RBS could receive higher fine than Barclays for rate-rigging

| August 24, 2012 | 0 Comments
RBS could receive higher fine than Barclays for rate-rigging

The Royal Bank of Scotland could be more heavily involved in inter-bank rate fixing than Barclays, an MP has suggested.

John Mann, a Labour MP on the Treasury select committee, speculated that RBS could receive a fine in excess of the £290 million incurred by Barclays, if the allegations prove true.

A source from within RBS recently said that internal procedures and checks at the bank were lax, potentially allowing anyone to change Libor (London Interbank Offered Rate), the interest rate at which banks can borrow funds from other banks in the London interbank market.

RBS says that it “continues to co-operate fully with ongoing investigations relating to the setting of Libor and other interest rates”.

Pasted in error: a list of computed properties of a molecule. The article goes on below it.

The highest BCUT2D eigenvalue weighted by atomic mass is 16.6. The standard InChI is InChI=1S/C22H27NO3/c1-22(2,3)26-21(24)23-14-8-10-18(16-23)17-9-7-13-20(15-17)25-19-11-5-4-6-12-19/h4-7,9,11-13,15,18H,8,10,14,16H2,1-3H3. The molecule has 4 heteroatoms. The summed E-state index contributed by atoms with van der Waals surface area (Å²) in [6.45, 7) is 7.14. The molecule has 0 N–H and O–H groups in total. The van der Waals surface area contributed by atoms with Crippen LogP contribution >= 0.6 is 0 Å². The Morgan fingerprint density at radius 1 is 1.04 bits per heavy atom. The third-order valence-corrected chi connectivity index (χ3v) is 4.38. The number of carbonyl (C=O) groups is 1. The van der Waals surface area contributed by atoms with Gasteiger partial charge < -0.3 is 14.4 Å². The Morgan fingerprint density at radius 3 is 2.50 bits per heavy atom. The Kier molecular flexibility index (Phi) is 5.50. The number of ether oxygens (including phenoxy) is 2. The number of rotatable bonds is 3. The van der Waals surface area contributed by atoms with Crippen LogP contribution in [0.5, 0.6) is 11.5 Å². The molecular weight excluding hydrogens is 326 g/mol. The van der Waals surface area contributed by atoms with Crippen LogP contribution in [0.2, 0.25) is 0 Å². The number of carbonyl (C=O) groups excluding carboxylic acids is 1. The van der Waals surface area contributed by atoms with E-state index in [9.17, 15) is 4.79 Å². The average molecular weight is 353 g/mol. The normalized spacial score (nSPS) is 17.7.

The chancellor George Osborne, has been asked to explain the role of RBS in the scandal.

RBS is 82 per cent owned by the state and Mr Mann has suggested that the Government is likely to already know the scale of the fines faced by the bank and is failing to reveal the amount to parliament.

More than a dozen banks are under investigation in the UK, Europe and the US over allegations of Libor rate-rigging, which would have affected the cost of borrowing for customers.

Regulators in the UK are currently reviewing the way Libor rates are set with a view to reforming the process.

Meanwhile RBS has warned that costs of the Libor-investigation could affect its financial results.

In a statement the bank said: “The group is conducting a review of its policies, procedures and practices in respect of [US dollar payments] and has initiated discussions with UK and US authorities to discuss its historical compliance with applicable laws and regulations, including US economic sanctions regulations.”

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